Tuesday, February 17, 2015

Victorian corset part 3: I think this will do

Over Christmas break, I decided to give Simplicity 2890 one last try, and I think this one will work. I meant to raise the upper edge of the corset to give my bust a little more coverage but I forgot. I think it'll still be okay even though I really wanted a corset that cupped my bust more than this. I might try another Victorian corset pattern, but definitely not doing one with gussets again no matter how pretty I think they are.

I had a sobering realization some time after making the pink corset of doom that I needed to lose some weight. That perhaps the corset wasn't working because I was no longer the pattern size I'd always been. I looked at the pictures, and I took a good hard look at myself in the mirror. I started counting calories on Feb. 7 and I've since lost 6 pounds (though I gained back two pounds last week after too many indulgences). Hooray for me! These pictures were taken after I'd lost about four pounds. It doesn't sound like much, but I'm short, so five pounds is an entire clothing size on me. Five pounds makes a huge difference in how my clothes fit.

Without further ado, here is my latest corset. Click on the pictures to enlarge.





    
I wonder if anyone can weigh in to let me know if my bust looks right in this? Is it too much like shelf-boob? My bust gets pushed up when I sit unless I'm sitting stick straight. Is that normal? I'm sure the bust fit will improve as I lose weight. I don't tighten the laces much on top, to avoid squishing my bust.

I didn't really try for any waist reduction. I just wanted my waist measurement when laced up to be the same as when it's unlaced, which required enough tightening to make me uncomfortable because the corset adds girth. I'm happy with the way my waist looks in the pics. I don't know how people can stand lacing tight enough for waist reduction of the standard 2 inches, but maybe I'm being a wimp.

I probably should just get one made by Kay Gnagey while she's still doing custom corsets, but I don't have the money for it right now and I'd already spent the money on the supplies for this pattern so I felt like I had to keep trying to get it right. Boning and busks are expensive, mainly because of shipping costs. I didn't want to have thrown my money away.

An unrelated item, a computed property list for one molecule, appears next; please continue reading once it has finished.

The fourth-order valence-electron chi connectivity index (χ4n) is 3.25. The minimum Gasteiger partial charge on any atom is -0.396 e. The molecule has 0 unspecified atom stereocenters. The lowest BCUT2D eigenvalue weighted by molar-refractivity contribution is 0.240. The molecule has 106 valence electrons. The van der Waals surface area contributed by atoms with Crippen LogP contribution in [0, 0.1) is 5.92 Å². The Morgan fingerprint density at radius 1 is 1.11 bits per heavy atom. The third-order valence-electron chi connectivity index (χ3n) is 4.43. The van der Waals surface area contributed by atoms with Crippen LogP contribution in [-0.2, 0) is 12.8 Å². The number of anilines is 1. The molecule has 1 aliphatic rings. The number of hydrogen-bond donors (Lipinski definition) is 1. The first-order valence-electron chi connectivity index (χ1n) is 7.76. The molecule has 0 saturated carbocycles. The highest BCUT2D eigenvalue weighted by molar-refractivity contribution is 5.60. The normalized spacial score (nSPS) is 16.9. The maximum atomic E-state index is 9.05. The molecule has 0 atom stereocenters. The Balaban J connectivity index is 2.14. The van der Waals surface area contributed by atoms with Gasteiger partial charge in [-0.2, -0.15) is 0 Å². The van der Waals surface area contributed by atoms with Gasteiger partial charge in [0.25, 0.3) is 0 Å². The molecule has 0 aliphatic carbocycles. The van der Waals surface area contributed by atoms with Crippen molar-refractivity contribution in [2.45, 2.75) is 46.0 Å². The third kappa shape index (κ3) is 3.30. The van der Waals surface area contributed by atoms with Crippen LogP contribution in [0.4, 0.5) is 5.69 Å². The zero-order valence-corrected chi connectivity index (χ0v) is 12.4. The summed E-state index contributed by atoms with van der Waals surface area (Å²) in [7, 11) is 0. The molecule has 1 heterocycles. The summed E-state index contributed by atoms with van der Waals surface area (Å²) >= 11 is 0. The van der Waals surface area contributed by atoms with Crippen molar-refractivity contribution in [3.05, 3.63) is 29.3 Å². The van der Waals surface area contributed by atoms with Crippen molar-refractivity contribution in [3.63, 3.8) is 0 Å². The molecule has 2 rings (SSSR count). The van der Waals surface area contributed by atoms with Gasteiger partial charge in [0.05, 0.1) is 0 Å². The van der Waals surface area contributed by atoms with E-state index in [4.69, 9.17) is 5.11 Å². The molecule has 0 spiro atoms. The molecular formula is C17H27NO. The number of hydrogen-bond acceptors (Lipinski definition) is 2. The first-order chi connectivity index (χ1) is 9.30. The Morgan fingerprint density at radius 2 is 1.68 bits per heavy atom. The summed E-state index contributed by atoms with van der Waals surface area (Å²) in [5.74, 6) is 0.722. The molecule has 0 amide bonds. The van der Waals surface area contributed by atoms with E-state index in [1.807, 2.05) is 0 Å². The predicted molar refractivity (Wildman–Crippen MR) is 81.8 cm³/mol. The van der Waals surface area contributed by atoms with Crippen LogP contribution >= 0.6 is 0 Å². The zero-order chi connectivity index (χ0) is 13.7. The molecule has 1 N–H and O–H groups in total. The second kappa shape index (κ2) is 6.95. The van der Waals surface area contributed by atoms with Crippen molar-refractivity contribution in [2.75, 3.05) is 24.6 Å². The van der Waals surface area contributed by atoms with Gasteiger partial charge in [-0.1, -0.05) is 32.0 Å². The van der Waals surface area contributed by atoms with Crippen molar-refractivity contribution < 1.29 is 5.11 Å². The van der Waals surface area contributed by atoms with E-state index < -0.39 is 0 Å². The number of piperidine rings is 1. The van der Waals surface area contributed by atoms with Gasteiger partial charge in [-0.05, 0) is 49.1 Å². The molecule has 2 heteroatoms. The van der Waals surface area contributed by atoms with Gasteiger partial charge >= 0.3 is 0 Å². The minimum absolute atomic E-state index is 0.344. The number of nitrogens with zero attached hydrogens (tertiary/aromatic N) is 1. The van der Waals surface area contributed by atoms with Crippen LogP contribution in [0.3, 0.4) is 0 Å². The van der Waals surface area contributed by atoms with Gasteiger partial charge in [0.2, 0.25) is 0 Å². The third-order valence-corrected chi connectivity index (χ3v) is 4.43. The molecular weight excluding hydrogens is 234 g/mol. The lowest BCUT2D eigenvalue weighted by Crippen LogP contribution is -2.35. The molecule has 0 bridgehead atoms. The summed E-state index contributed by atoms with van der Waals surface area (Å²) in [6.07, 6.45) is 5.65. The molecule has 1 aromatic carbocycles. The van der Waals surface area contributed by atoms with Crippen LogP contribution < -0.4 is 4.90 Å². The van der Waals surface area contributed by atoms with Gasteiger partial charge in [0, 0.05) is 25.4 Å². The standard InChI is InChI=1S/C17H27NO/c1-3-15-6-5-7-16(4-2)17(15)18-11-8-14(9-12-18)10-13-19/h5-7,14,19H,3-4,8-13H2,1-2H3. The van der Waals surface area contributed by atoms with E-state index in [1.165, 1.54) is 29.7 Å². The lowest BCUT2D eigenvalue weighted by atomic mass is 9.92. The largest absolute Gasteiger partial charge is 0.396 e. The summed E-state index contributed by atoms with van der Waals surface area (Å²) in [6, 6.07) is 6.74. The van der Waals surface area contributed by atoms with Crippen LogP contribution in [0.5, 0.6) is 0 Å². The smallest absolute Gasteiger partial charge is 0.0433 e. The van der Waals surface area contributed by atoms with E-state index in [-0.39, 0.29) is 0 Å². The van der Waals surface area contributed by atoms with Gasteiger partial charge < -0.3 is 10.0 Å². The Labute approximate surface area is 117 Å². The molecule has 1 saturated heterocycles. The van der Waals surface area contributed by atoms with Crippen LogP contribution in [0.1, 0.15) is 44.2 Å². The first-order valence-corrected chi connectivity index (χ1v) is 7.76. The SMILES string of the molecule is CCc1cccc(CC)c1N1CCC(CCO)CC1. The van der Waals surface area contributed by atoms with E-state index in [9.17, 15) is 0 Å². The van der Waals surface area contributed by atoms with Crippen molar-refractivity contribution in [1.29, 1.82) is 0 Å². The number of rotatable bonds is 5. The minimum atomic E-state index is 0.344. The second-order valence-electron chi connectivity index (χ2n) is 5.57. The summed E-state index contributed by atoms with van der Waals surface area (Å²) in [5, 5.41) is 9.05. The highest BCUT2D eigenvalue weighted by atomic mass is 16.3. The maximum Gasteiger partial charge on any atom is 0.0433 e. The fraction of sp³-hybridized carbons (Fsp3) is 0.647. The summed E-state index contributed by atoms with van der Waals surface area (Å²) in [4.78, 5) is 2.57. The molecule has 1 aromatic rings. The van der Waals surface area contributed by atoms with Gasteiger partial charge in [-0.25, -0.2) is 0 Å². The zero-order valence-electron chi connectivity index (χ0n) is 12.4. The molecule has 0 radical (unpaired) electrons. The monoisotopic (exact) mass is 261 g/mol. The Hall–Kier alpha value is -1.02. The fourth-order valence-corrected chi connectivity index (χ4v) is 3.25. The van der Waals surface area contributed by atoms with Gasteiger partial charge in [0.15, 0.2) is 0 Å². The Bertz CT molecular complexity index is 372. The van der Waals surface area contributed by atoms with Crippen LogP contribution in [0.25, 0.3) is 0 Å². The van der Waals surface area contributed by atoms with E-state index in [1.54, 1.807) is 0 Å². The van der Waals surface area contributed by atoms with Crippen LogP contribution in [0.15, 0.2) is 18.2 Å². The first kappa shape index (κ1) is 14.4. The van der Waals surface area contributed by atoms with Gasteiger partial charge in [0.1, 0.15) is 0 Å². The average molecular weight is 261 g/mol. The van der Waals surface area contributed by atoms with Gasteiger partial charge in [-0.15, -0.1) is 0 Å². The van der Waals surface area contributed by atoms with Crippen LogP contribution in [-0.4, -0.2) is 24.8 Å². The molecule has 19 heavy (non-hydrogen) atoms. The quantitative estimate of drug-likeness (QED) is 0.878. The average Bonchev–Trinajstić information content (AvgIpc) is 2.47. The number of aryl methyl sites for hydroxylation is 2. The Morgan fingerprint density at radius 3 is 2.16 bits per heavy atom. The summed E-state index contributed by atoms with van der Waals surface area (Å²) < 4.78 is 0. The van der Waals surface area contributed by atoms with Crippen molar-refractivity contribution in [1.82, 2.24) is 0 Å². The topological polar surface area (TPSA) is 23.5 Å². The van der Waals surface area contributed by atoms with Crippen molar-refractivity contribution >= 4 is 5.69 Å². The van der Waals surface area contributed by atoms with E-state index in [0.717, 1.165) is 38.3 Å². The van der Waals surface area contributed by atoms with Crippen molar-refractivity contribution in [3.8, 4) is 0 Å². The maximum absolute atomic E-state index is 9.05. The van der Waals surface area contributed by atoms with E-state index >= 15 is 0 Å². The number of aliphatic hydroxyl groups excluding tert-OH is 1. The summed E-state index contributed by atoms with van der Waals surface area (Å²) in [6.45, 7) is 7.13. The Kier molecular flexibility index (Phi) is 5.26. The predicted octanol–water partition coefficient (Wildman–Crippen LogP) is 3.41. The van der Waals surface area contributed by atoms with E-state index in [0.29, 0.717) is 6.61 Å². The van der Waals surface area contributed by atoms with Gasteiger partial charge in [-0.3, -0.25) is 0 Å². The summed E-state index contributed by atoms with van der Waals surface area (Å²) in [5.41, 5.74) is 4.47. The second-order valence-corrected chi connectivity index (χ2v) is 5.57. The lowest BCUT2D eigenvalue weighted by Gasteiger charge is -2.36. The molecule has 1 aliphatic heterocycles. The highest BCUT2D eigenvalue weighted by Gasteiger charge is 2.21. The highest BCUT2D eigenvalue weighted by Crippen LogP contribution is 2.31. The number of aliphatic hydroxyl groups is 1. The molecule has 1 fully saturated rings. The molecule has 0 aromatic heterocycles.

2 comments:

  1. Looks great! "Shelf bust" is pretty normal for gusseted corsets on larger chests. It's the perfect shape for 1860-1890! If the angles bother you, wear a corset cover to smooth everything. It's what our ancestors used for just such occasions. I just use a modern cotton stretch tank top but there are patterns for period-correct ones. You might want to tie your corset in back, too. It will help hold the tension better and won't pull the bones into a () shape, so your corset will last longer. Honestly, your looks as good as the professionally made ones and gives the same shape. It's so pretty! I love the colors.

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  2. Oh my gosh, thank you so much for commenting! I absolutely LOVE your blog and have learned so much from you about all kinds of historical costuming stuff!! I'm planning to try doing a hedgehog hairstyle when I wear my new costume to ren fest and I'm going to use your tutorial with the straws. Wow, I'm just blown away that you would notice my lame blog!!!

    Thank you for reassuring me about my corset and your kind words about it! I am still worried about how it pushes my bust up when I sit but if you say that's normal I will just go with it. When you wear your tank top with your corset, do you wear it OVER the corset to help smooth the lines? I appreciate your advice about tying the corset in the back. I don't even know why I didn't think of that! I'm just worried about um... peeing on the strings when I go to the loo, haha! And thank you for your compliment about the fabric!! I had this remnant in my stash forever and always loved it and finally was inspired to use it. I think it's a reproduction of a historical print.

    Anyway thanks so much again for your comments!! I can't wait to make something to wear with this. I wonder if I could come to one of the Dallas Costumer's Guild events some day? I don't know of any costuming groups in Austin but if you know of any you could tell me about, I would really appreciate it! You are so fortunate to have such a talented group of ladies to hang out with! I follow many of the DCG bloggers.

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